Written by Charlie Cobb, SNCC Field Secretary 1962-1967
First, by putting their lives continuously at risk through committed grassroots organizing, this relatively small group of young people broke the back of a racist and restrictive exclusionary order that was tolerated at the highest levels of government.
Second, the right to vote was gained not because Lyndon Johnson and the U.S. Congress woke up one morning and decided it was the right thing to do, but because Black people, denied the right to vote, struggled to gain it…and they won.
Indeed, the MFDP and that party’s 1964 challenge not only led to a two-party system in Mississippi and the South, but also forced changes in political practices through the 1972 “McGovern Rules,” that have permanently expanded the participation of women and minorities within the Democratic Party. As a result, Dixiecrats fled to the Republican Party. This realignment, plus the dramatic increase in the number of Black registered voters, is what made possible the election of Barack Obama to the U.S. presidency. Even more importantly, though less visible, is the increase of local Black elected officials at every level. Mississippi, for example, has more Black elected officials than any state in the nation. The importance of this increase is evident in the recent statement of U.S. District Judge Carlton W. Reeves, who in 2010 became only the second Black federal judge appointed in Mississippi. In sentencing three young white men who killed a Black man in Jackson, Mississippi, by running over him with their truck, then yelling “white power” as they drove off, Judge Reeves read a long statement from the bench. He noted the murder was part of the group’s reign of terror within Jackson’s Black community over a period of months. In his widely-publicized remarks, he noted this “irony”:
Each defendant was escorted into court by agents of an African-American United States Marshal, having been prosecuted by a team of lawyers which includes an African-American ,… from an office headed by an African-American U.S. attorney – all under the direction of an African-American attorney general, for sentencing before a judge who is African-American, whose final act will be to turn over the care and custody of these individuals to the BOP [Federal Bureau of Prisons] — an agency headed by an African-American.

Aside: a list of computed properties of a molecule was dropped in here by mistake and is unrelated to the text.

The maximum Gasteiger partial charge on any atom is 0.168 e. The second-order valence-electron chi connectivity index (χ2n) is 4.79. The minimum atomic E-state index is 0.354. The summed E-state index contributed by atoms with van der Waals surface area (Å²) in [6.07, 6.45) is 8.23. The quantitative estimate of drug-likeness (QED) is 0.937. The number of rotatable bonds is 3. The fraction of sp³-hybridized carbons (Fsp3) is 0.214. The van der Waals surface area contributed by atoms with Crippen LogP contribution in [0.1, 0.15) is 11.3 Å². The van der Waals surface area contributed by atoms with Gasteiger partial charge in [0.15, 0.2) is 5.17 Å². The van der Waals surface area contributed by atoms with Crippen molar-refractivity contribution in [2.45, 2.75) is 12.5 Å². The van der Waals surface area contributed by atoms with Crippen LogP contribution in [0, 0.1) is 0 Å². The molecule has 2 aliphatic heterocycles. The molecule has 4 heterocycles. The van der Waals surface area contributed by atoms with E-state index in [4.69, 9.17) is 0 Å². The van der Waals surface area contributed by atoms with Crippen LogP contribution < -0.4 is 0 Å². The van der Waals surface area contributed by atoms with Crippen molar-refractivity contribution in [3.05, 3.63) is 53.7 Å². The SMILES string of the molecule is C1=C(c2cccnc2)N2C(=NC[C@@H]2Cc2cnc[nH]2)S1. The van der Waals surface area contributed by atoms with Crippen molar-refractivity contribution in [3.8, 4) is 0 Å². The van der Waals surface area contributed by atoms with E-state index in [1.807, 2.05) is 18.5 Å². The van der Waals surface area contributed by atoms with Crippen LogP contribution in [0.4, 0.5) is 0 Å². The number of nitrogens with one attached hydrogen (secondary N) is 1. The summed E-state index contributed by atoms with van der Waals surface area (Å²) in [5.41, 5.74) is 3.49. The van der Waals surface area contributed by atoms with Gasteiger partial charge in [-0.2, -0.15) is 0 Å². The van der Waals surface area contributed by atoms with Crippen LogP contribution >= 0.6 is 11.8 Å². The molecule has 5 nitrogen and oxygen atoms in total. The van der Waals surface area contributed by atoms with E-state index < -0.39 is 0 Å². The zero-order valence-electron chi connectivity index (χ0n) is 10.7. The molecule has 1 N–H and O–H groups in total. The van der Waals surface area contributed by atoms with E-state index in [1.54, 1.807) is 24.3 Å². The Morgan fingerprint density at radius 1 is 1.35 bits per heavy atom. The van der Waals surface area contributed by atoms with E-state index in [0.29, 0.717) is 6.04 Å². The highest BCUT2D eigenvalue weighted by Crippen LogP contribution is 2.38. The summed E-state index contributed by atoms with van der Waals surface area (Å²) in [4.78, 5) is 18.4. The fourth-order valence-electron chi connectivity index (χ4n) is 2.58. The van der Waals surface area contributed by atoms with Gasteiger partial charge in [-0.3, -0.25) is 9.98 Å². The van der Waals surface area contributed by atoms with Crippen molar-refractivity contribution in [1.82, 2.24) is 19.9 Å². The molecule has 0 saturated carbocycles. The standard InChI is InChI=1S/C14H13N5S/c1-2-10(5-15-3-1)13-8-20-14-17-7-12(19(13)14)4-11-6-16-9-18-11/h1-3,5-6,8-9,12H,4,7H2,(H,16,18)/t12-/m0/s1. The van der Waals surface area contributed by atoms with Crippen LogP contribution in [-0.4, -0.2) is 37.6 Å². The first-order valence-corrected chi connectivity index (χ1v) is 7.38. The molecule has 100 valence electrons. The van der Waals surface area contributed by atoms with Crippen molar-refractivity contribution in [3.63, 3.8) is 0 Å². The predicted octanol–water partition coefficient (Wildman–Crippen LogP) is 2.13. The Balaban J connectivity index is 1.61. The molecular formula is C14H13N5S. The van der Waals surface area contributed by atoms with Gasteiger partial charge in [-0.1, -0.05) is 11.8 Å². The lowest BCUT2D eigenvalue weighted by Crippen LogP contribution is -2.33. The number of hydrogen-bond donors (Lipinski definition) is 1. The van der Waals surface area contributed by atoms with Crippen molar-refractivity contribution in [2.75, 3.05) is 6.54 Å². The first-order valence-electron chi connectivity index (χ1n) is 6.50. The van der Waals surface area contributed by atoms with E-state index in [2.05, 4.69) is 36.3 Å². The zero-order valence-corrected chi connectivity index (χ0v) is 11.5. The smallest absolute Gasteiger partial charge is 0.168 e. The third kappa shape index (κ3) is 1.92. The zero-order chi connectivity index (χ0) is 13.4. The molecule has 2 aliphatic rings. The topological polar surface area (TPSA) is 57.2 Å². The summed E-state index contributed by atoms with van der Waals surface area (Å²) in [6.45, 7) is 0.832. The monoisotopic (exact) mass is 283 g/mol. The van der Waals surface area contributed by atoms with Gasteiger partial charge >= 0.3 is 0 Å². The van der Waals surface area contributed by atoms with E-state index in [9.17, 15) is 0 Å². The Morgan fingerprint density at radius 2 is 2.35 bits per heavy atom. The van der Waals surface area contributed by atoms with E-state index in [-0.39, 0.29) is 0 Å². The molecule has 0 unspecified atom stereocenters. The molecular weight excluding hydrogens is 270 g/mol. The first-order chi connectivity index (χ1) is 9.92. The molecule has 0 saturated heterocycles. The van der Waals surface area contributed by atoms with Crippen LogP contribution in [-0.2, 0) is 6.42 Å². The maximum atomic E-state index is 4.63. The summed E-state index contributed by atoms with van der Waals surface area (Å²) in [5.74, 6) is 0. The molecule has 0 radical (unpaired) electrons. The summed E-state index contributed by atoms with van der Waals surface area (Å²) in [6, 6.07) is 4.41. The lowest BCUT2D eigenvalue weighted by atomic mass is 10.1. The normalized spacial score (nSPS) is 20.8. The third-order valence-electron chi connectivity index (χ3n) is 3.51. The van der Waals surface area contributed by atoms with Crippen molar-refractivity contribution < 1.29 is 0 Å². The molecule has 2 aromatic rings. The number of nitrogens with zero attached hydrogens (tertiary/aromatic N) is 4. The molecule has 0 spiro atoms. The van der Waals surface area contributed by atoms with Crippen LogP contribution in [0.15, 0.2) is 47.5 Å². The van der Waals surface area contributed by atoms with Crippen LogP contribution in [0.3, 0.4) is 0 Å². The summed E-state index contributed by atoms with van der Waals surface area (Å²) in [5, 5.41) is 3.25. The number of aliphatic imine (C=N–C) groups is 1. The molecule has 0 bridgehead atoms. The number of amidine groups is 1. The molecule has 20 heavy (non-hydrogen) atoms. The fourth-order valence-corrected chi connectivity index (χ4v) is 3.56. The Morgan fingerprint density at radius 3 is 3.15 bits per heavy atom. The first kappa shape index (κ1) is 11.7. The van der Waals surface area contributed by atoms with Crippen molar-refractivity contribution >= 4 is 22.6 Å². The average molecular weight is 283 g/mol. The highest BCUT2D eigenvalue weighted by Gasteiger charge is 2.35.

Also, all-white juries are now largely a thing of the past.
Third, nationwide, student struggle was inspired by the Southern Movement, and these movements expanded and accelerated in the decade of the 1960s. Organizations such as the Students for a Democratic Society (SDS) and the Northern Student Movement (NSM) are examples of this.
Fourth, other movements gained strength from the pool of ideas found in SNCC; Chicano farm workers, who were facing sheriffs and going to jail in the late 1950s, invited SNCC workers to help with their efforts in the late 1960s. Discussion of sexism and women’s rights within SNCC – as well as SNCC’s real life examples of empowered, respected women who led local movements and held key positions in the organization — encouraged and reinforced a burgeoning feminist movement.
Lastly, the work of SNCC in particular taught an abiding lesson: that while protest is often necessary, it is not sufficient. The long, hard job of organizing at the grassroots is what empowers communities.